Note: Specifications vary by manufacturer. These feature lists are simply a guide to “typical” raft features. Consult with the manufacturer or their website to get exact raft specifications.
One thing I discussed with all the raft manufacturers involved the rated capacity. At one time ISAF standards called for approximately 4ft² of floor space for each occupant. However, imagine sitting in a 2ft-by-2ft space for any length of time. Uncomfortable is an understatement. All manufacturers recommended that you purchase a raft that at a minimum is rated to hold twice the number of people you expect to be carrying. If your max crew is three, then a six-person raft is the minimum.
Canister or Valise Container
Much to my surprise, this is one area where manufacturers differed. I always thought a hard canister would be the best choice for storing a raft, because it provides better protection. This is mostly true, which is why some manufacturers recommend canisters. But a raft canister needs to be permanently mounted in an on-deck cradle, so it is always exposed to the elements. All fiberglass raft canisters have holes in them to allow water to drain out because, like most everything on a boat, water inevitably finds its way in.
A raft packed in a valise container can be stored belowdecks or in a cockpit locker when not sailing (probably 90 percent of the time) so it is protected from UV rays, heat and moisture. The drawback to a valise container is that you need to find a secure spot on deck for it while you are sailing, and that spot needs to be protected so no one steps on the container or damages it in any way. A larger offshore raft for six people can easily weigh 100lb or more, so moving it in and out of a locker is no laughing matter.
Ultimately, the choice between a valise or canister will be determined by where you can find space to mount the raft. If the layout of your cockpit and deck requires that a raft be mounted forward on your cabintop or even foredeck, then a canister is your best bet. If you can find an out-of-the-way place in your cockpit or transom where a valise can be lashed down, then that is probably the best solution.
Time To Make Your Choices
Coastal or Offshore Raft: If you answered the questions above honestly, your choices should seem clear. If you are traveling far offshore, out of normal shipping lanes or in cold water, then an offshore raft is the correct selection. In addition, if you plan to participate in an offshore race or cruising rally, the organizers of that event will require you to have a raft with a specific ISO, IASF or SOLAS certification. If you are only cruising along the coast, never venturing more than 25 to 50 miles offshore, and sail in warmer waters, a coastal raft is a suitable solution.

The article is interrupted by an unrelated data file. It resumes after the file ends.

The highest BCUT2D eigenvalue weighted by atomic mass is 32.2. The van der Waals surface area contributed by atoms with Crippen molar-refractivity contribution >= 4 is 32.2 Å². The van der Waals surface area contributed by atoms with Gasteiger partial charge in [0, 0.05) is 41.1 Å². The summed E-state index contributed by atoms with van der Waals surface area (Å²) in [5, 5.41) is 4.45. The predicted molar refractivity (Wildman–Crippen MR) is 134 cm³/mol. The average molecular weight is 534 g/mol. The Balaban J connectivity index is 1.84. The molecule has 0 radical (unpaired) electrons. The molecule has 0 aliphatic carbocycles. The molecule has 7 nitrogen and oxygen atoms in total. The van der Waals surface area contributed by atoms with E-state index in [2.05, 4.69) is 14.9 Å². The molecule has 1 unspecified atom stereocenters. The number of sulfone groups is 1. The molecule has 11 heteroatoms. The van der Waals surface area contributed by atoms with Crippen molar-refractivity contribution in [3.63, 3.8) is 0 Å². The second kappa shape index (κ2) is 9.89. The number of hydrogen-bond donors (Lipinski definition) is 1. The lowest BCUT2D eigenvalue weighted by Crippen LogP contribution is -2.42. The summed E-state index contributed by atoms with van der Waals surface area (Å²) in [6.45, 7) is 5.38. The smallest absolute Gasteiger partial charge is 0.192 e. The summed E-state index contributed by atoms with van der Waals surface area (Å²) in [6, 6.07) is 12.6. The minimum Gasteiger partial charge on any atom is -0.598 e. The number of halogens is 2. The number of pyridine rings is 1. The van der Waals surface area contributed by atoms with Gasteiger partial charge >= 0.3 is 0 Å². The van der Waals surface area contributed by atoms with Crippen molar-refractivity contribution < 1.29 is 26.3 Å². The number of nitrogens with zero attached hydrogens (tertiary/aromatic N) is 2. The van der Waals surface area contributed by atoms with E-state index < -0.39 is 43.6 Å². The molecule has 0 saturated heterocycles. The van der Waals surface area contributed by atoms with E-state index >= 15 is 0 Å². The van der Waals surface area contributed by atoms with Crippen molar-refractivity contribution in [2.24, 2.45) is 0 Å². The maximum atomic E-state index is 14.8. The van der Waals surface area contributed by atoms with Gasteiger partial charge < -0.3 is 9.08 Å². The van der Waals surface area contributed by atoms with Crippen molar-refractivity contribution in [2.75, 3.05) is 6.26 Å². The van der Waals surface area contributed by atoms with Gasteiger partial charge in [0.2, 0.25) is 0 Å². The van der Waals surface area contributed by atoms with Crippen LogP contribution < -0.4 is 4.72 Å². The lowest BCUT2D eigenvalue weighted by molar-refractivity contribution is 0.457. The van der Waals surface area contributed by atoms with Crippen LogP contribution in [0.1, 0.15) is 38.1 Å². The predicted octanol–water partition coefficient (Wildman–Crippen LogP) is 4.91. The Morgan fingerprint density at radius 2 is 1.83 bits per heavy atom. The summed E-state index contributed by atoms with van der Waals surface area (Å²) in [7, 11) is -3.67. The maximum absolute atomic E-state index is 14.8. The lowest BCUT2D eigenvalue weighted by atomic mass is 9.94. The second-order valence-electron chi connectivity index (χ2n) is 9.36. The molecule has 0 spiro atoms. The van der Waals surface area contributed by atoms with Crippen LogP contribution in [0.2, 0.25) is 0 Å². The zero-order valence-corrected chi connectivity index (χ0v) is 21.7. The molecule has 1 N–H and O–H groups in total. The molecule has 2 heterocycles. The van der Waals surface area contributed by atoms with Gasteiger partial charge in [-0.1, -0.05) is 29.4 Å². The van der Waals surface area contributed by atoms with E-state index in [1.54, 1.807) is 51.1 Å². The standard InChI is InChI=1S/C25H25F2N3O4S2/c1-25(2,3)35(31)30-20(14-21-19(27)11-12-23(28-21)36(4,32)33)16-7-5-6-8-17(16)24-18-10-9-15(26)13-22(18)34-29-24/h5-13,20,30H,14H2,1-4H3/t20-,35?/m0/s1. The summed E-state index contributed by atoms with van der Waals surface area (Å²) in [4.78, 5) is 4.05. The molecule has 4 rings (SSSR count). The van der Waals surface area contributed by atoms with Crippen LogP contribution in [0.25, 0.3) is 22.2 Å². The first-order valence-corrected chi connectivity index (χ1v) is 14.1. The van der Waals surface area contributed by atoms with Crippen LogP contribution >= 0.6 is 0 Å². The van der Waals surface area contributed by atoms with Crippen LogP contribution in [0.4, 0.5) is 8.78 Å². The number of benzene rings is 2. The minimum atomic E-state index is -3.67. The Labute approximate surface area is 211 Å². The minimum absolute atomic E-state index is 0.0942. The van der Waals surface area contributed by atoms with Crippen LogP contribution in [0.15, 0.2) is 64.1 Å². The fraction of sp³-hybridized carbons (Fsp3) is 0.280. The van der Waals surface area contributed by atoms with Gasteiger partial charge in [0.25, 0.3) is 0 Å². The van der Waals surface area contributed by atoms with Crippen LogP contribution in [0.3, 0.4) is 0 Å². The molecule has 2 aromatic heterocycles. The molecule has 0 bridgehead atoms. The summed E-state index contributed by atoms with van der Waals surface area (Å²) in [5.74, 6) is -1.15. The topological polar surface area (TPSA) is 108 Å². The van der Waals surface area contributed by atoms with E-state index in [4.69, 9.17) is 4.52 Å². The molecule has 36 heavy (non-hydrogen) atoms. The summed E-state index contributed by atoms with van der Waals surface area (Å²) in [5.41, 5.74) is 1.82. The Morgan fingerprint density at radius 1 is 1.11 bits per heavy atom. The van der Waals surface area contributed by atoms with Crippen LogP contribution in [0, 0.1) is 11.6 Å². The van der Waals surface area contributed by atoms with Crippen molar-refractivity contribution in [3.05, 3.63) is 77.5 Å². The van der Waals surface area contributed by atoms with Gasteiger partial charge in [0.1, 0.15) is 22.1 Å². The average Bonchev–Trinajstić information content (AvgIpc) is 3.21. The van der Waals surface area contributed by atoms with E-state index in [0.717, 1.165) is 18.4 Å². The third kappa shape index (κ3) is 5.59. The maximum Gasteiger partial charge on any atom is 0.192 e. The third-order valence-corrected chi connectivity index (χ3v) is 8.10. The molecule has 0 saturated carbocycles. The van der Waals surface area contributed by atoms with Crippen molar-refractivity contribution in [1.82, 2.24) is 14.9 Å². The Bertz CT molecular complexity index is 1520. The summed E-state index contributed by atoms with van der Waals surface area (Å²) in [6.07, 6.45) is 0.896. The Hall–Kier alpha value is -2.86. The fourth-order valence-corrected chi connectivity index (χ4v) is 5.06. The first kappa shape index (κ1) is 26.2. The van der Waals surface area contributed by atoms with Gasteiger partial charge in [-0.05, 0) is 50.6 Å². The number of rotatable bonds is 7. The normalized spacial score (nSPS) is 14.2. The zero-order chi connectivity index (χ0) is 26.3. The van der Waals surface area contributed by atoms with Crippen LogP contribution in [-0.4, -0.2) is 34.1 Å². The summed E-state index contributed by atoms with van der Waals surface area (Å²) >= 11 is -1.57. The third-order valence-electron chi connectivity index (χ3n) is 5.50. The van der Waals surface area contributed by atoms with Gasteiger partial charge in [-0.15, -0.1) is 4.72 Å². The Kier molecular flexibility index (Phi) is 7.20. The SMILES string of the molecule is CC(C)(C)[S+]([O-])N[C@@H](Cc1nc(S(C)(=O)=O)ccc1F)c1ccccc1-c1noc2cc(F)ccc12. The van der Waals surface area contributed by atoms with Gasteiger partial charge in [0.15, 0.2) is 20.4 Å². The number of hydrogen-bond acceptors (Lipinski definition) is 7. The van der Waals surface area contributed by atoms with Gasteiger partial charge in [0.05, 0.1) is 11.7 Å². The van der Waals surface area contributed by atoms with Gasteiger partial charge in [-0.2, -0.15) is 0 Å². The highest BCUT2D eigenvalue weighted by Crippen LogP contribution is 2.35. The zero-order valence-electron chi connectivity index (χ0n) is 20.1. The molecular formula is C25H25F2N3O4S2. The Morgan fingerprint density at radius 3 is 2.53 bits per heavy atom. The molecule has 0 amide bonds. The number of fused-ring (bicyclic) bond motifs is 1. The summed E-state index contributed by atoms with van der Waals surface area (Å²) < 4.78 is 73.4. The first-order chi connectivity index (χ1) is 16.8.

Raft capacity: Take the largest number of crew you expect to have on any offshore or coastal passage and double it, and that is the minimum raft capacity you need.
Canister or Valise: Your boat layout dictates this choice in most cases. Ideally you want the raft as close to the cockpit as possible to make getting to it easy and safe in rough weather.
Once you have made those decisions, you need to choose a raft manufacturer. I can honestly say that I have looked at rafts from all of the manufacturers and have spoken with them at length. They all have excellent products and well-developed service and support networks and are extremely knowledgeable. I would feel safe with a raft from any of them. The ultimate choice may come down to who has authorized service and repacking centers in the countries and locations you are planning to visit.
Here’s hoping you never see an inflated liferaft.
Liferaft inspections should be performed at the manufacturer’s recommended service intervals. All manufacturers I spoke with have a three-year interval for the service and require that the service be performed by either a factory-owned service center or a factory-certified service center. All manufacturers list their worldwide network service centers on their websites.
During servicing, the raft case is opened and the raft is inflated, visually inspected, and pressure-tested for a period of time to detect leaks. The survival kit is removed and all expired consumables, like batteries and flares and some survival food, are replaced. After testing, the raft and survival kit are repacked and then vacuum-sealed in a new Mylar bag to remove air and moisture, and to compress the raft to fit inside its valise or canister.
Many manufacturers encourage owners to attend the servicing and repacking as an educational experience. This most likely is the only time you will ever see what is actually in the survival kit packed with the raft. Some manufacturers allow you to include a few additional articles of your choosing within the kit, such as an extra knife, water or small tools.
The inspection and repacking process generally takes between 4 to 8 hours depending on the size of the raft, the age of the raft and any repairs that might be necessary. You should plan on spending around $825 to $1,200 for the inspection, replenishing, repair and repacking every three years.
Chip Lawson, a sailmaker based in Dallas, Texas, is preparing his Pearson 40 for bluewater voyaging